Credit the Fraser Institute? Harper probably thinks so. In his videotaped address to the 30th-anniversary crowd, Harper showed off his $45 Fraser Institute silk Adam Smith tie and confirmed he was a big fan of the institute. Like the Fraser, he is dedicated to the ideas of Friedrich Hayek, leader of the Austrian School of economics. Margaret Thatcher was an outspoken Hayek devotee. Hayek urged reducing government intervention in people’s social and economic lives to a bare minimum. No social programs, no environmental or consumer regulation. In Hayek’s world, government officials do not serve the public. Instead, they are self-serving empire builders. As Ronald Reagan said, “government is not the solution to our problem; government is the problem.” There is no public interest, only individuals who seek freedom.
Hayek, who became a Fraser Institute adviser, originated the idea of setting up fake scholarly organizations to supply authoritative studies demonstrating the superiority of markets over governments in solving all our problems. Why fake? Because a genuine academic organization would not start with a conclusion and then look for arguments and evidence to support it.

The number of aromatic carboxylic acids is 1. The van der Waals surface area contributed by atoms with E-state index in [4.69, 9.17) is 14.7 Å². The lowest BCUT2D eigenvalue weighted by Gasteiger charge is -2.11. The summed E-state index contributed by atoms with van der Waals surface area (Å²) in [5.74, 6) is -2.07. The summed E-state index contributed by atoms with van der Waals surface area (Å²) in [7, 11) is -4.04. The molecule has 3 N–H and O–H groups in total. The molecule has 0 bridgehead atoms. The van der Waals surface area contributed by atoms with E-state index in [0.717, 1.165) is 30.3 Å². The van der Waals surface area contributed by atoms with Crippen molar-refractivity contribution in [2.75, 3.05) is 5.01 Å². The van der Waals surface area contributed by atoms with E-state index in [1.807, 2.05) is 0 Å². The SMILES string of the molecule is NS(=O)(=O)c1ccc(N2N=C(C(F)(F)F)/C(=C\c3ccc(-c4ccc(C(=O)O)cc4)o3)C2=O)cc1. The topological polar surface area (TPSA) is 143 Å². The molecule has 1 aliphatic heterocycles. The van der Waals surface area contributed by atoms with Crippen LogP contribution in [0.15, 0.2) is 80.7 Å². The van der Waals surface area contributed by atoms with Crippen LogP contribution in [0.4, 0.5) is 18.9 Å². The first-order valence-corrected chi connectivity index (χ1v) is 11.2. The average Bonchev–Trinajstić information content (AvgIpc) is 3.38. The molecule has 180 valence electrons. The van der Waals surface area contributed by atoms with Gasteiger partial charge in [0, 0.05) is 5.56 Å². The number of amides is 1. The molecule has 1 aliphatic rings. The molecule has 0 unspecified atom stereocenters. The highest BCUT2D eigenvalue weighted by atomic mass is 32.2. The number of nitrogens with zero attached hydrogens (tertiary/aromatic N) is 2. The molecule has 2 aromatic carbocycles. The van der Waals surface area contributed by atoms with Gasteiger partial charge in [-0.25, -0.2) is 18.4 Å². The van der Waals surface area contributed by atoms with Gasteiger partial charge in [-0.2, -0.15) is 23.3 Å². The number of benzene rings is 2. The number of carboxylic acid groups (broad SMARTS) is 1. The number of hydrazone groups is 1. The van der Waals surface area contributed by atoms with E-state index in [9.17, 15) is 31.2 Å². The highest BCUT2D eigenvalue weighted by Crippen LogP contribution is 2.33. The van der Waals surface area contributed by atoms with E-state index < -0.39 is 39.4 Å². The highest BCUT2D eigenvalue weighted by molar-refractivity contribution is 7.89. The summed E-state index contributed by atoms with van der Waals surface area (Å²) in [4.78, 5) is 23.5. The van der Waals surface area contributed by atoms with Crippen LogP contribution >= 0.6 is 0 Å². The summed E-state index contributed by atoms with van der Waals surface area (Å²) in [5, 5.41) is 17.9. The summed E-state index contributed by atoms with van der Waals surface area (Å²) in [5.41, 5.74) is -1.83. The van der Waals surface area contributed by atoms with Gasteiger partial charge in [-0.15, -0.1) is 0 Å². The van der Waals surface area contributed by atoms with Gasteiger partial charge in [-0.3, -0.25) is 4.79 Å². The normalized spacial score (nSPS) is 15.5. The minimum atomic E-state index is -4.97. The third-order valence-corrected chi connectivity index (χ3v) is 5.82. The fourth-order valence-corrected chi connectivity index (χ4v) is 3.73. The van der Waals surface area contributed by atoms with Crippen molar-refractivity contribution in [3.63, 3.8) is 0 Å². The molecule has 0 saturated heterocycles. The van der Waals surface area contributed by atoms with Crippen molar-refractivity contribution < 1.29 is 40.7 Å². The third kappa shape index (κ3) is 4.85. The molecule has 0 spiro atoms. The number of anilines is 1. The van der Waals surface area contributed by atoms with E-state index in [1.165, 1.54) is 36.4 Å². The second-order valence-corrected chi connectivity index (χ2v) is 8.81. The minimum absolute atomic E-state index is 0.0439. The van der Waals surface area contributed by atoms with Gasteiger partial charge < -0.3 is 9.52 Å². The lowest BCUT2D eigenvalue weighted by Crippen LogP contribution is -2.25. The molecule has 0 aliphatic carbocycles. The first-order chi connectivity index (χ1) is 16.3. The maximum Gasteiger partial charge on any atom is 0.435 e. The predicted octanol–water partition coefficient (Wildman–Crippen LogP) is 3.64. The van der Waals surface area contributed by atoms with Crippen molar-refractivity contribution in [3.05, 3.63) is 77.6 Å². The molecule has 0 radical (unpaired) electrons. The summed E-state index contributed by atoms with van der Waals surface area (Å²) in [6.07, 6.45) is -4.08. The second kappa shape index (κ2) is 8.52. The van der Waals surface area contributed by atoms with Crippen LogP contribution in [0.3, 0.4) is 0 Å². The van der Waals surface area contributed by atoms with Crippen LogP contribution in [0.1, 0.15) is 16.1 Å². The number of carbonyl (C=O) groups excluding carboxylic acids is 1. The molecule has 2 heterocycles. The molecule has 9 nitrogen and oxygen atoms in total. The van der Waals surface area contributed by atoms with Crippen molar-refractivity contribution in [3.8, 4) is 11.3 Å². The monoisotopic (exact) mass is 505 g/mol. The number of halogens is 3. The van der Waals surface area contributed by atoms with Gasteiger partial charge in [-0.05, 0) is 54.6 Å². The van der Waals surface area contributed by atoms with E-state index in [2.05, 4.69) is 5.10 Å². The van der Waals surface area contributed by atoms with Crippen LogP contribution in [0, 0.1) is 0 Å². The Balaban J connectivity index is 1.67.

Lewis Powell recommended that the chamber of commerce should run the propaganda machine. Instead, business adopted Hayek’s more effective model of dispersed, seemingly independent think tanks echoing each other’s output.
Harper studied Hayek as an undergraduate at the University of Calgary and developed his free-market philosophy while working with his long-time political mentor, Tom Flanagan, a U of C political scientist, head of the so-called Calgary School of right-wing academics, Fraser Institute fellow, and Conservative campaign manager in the 2004 election.
Just a year after the Fraser’s anniversary, Harper was prime minister and it was payback time. Buried in his first budget was a provision to exempt from capital gains tax donations of stock to charity. Adding this new exemption to the existing tax credit for donations to charities means that the donor pays only 40 percent of the dollars he donates. Taxpayers pick up the rest.
The Fraser Institute is a registered charity. Of course, not only the Fraser will benefit from this new exemption. There are many thousands of registered charities in Canada, but only a few are likely to see their funding increase.